WC: Uh, not really, it was more to show the girls that we were there and we were supporting them. I mean, cheers in sports are really just to build morale and boost the team’s spirit so that was all that we were trying to do.

Me: What happened to the chant?

WC: Actually, since we did it at every D1 game, the other people around us started to pick it up. And then, the girls on the team started to do it after every block. So, what started as just our little firendgroup chant became a CalPoly-wide thing.


Informant: He was clearly very happy with the chant becoming a sports-wide occurrence at his school, especially that the girl’s themselves started using it. His intention was simply to have a morale boosting chant, but it did much more than that.

Mine: Cheers have long been used in sports in order to reveal a certain community of people. Typically, cheers are created in groups and spread through word of mouth, at least initially. People spend time in order to create someone that will stand out and boost morale. While initially it was simply something between friends, it became a much bigger thing, spreading to other fans and the players themselves. It demonstrates that folklore starts from the people, no matter who they are, and that anyone can contribute to the culture of the group they are in. The main form of communication in sports is cheering from the sidelines, and anyone should be able to contribute to that. There doesn’t need to always be people leading the cheers; instead, the cheers can start on their own.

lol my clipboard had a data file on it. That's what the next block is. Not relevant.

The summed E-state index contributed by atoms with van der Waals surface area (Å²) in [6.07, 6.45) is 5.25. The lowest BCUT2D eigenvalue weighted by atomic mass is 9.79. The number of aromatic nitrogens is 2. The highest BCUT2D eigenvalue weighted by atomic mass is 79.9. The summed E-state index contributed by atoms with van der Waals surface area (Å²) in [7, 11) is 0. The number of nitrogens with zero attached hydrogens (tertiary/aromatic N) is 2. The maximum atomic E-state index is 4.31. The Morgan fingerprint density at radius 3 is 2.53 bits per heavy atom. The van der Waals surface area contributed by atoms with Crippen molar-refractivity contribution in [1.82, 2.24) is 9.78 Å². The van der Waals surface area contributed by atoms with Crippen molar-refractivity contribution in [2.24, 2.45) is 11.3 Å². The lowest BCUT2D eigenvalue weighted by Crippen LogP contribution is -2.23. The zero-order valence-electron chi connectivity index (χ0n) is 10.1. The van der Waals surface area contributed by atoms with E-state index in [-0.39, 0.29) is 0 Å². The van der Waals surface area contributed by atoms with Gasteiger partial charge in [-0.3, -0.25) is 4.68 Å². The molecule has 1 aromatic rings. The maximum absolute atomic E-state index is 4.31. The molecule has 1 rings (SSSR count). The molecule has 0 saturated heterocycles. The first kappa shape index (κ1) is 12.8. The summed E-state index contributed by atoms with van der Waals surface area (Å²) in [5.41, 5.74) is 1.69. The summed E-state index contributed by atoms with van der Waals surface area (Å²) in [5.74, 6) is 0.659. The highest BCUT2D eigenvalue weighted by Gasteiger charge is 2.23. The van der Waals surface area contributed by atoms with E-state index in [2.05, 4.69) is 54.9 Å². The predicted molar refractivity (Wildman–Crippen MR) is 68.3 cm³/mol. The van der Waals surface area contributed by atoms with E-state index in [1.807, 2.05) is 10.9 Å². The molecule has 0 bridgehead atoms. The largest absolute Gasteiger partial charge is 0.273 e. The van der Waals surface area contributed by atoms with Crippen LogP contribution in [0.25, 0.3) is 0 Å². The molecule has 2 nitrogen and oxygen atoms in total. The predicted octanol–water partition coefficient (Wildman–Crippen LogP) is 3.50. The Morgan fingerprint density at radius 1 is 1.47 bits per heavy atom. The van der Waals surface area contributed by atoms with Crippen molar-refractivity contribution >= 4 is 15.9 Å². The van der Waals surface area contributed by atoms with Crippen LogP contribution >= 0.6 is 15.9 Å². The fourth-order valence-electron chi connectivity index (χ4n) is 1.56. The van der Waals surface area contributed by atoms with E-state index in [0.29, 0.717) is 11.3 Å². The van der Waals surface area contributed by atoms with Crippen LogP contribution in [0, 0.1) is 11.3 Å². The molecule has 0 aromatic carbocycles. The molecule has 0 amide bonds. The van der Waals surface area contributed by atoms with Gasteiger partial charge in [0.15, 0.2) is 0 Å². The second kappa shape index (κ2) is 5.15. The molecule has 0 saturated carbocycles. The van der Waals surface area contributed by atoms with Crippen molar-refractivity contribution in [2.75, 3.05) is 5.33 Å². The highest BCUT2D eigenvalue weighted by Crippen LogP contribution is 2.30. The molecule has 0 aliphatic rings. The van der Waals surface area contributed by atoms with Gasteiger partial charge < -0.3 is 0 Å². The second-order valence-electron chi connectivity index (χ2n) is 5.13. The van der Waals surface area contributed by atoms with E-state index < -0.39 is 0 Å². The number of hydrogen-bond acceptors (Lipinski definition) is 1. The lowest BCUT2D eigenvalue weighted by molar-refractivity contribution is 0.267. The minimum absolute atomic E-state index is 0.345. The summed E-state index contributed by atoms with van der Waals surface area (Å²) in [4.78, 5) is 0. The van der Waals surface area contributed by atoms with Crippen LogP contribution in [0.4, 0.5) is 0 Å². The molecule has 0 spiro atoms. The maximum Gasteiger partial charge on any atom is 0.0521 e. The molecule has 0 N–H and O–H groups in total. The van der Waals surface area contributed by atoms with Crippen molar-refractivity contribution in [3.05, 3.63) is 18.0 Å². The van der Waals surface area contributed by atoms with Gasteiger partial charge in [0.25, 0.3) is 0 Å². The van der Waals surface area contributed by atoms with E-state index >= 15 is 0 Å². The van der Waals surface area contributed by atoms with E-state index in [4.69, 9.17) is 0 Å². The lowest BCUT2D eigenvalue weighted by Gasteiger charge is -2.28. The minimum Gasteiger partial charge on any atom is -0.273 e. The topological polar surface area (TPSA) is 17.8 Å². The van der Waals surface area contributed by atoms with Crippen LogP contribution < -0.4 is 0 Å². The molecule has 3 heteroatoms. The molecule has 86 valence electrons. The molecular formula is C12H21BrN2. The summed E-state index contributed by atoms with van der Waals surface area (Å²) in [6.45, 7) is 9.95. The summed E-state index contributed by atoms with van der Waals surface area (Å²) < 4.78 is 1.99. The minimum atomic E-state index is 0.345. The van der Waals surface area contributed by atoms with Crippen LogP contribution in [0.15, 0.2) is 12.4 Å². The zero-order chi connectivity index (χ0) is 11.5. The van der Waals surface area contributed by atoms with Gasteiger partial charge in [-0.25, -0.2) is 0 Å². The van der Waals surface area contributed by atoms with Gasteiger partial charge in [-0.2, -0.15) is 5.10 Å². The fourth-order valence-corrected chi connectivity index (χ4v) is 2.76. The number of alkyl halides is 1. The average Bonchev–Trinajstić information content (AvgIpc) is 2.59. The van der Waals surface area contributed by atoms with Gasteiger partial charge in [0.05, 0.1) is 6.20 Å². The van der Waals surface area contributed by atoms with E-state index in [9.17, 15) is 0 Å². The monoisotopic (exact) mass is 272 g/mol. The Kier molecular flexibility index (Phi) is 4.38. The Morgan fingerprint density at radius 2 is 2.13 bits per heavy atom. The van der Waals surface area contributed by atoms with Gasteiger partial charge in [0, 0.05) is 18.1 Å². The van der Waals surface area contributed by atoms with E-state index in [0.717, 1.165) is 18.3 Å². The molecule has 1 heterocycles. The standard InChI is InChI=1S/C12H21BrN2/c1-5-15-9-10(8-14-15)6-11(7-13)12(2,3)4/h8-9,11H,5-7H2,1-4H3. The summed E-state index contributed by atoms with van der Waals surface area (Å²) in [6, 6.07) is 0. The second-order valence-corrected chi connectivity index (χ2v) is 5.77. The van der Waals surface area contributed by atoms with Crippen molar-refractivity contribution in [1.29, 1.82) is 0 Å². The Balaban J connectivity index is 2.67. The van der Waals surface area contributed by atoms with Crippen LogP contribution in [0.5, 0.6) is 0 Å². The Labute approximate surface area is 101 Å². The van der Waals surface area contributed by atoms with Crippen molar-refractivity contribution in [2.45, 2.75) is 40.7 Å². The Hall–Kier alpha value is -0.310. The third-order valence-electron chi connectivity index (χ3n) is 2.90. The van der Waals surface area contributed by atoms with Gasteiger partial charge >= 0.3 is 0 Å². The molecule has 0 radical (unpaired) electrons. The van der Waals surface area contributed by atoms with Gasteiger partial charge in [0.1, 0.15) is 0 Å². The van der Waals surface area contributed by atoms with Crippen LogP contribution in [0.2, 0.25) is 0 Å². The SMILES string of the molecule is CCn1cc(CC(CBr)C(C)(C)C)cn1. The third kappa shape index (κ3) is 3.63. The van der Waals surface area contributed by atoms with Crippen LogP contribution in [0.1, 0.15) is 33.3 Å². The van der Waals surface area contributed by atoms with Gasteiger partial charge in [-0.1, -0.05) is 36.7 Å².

Pre-Show Warm Up Chant


“Tarzan, swinging from a rubber band, crashed into a frying pan, ow that hurts. Now Tarzan has a tan, and I hope it doesn’t peel! (peel is said in a falsetto voice) like a banana (beat chest). Jane, flying in an aeroplane, swept up by a hurricane. Ow, that hurt. Now Jane has a pain, and Tarzan has a tan, and I hope it doesn’t peel! Like a banana!”


According to my informant, this chant is a repeat-after-me type of chant that’s used as a pre-show warm-up in school theatres. My informant says that there will be one or two leaders who will start the chant, and after every line, the rest of the cast in the theatrical production will loudly repeat after them. According to her, it’s been done before nearly every single show she’s ever been in, and is used to bring everyone’s energy levels up before the show officially starts. Alongside different inflections in the voice when one performs this chant, there are also some bodily movements done as well, including beating ones chest like a gorilla during following the like “like a banana.”

My Analysis

Being involved in theatre myself, I immediately recognized this pre-show chant when my informant brought it up in our interview. Immediately, I could remember all of the vocal inflections done in the chant, and how it really did bring everyone’s energy levels up in order to create a great show for the audience. My informant and I grew up together, but now live in very different places, and I thought it was immensely neat that theatrical productions all across the United States are utilizing this pre-show chant as a means to hype everybody up.